In the third of a series of articles based on a new study*, Amin Rajan and Jervis Smith highlight the ascendancy of third-party administrators

In hindsight, the 2000-3 equity crash was a defining moment in global asset management. It set off a chain reaction whose impacts were hard to foresee at the time.

As millions lost billions, the old ways of investing fell into dispute. People discovered that relative returns couldn't buy groceries in a bear market. Nor could the hype of equity risk premium and benchmark hugging stop a severe shortfall in defined benefit pension plans worldwide.

So, they switched from relative to absolute returns. This decisive shift coincided with the most benign conditions in credit markets in living memory, until the sub prime debacle in summer 2007.

Although its impact on global markets are unpredictable, one thing is clear. Every region in the world has experienced an explosive growth in absolute return strategies, led by hedge funds and private equity. The growth in structured products - like collateralised debt obligations (CDOs), collateralised loan obligations (CLOs), asset backed securities (ABS) and structured investment vehicles (SIVs) - has been even more striking.

These vehicles are not only traded in their own right. They are also providing the building blocks required by the newly minted ‘go anywhere' type strategies in the long only space.

In the meantime, the worldwide search for alpha has intensified the use of leverage, shorting and derivatives. Chasing alpha with the conventional tools is now akin to looking for a needle in a haystack.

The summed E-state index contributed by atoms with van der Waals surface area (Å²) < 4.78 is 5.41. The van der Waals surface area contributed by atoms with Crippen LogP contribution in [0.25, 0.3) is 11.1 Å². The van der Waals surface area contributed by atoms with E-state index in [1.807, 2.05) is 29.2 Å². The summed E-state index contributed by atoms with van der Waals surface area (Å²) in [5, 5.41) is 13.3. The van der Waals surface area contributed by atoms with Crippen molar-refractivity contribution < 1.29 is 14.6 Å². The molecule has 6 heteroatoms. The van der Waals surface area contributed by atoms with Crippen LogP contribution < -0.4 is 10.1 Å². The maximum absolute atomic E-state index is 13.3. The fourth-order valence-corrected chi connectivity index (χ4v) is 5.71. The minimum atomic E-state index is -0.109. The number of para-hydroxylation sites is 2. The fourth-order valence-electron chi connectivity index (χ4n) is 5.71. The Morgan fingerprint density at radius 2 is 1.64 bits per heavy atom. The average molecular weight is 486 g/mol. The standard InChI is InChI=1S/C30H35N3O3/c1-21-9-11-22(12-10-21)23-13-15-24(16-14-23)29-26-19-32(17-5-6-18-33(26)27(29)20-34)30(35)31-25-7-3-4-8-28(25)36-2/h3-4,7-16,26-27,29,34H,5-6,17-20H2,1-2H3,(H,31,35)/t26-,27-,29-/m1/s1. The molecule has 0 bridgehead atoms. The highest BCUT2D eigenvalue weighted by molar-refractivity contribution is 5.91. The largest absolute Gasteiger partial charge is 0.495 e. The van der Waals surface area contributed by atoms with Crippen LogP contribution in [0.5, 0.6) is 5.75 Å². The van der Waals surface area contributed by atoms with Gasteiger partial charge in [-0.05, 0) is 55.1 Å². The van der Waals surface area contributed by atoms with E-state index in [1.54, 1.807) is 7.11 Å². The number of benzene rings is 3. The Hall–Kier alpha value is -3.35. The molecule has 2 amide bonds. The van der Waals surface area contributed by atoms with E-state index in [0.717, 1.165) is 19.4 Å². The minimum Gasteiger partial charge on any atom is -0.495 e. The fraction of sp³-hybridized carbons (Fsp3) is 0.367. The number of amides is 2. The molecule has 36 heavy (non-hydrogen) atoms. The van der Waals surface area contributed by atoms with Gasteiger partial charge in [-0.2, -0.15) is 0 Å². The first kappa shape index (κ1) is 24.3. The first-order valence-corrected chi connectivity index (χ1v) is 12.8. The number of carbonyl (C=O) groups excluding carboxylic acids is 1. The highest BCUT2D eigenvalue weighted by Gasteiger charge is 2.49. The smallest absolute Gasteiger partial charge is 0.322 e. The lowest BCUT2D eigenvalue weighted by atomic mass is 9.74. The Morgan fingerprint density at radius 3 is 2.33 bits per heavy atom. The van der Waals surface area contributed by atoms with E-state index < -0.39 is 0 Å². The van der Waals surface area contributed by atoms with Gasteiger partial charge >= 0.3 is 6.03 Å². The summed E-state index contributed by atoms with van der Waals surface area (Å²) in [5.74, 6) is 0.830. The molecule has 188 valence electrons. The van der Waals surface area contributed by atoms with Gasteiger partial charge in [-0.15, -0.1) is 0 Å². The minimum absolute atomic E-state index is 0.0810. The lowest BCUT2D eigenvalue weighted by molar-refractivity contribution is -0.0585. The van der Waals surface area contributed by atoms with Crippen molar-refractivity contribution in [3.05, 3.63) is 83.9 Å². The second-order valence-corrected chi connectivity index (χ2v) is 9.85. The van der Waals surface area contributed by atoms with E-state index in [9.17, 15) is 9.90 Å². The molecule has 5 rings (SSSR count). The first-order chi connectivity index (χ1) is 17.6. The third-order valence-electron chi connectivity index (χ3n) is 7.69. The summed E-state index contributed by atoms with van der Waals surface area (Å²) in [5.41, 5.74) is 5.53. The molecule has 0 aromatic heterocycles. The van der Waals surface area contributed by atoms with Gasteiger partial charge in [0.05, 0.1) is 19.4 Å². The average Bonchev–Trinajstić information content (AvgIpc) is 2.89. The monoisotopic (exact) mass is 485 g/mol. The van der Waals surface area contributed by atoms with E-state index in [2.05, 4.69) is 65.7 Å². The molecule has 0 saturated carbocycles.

As a result, the product mix of those asset managers with global footprints has changed radically, according to a new study sponsored jointly by Citi*. It shows that, from an insignificant base in 2003, alternatives and structured products now jointly account for 17% of their AUM of $28trn (figure 1).

This phenomenal growth, in turn, has transformed the nature of the relationship between asset managers and administrators, whose old image as commodity merchants doing nickel & dime business is now confined to the dustbin of history.

Nearly one in every two asset managers regard a state-of-the-art infrastructure as one of the top five drivers of value creation in the brave new world of absolute returns. They increasingly see their administrators as strategic partners adding value in three areas of the asset business.

The first of these concerns operational excellence. Under the new outsourcing deals, back office functions - like clearing, settlements, custody, asset servicing - are being increasingly delivered through a single hub at close proximity to clients. Each hub is designed to be a centre of expertise that is capable of generating scale economies in functions as varied as income collection, asset reporting, corporate actions, proxy voting and securities pricing.

The last function is especially important. Institutional clients now insist on independent valuation of new instruments that cannot be marked-to-market if they are either too illiquid or over reliant on derivatives. Where independent pricing is difficult, administrators are enjoined to validate what is done by prime brokers or external specialists.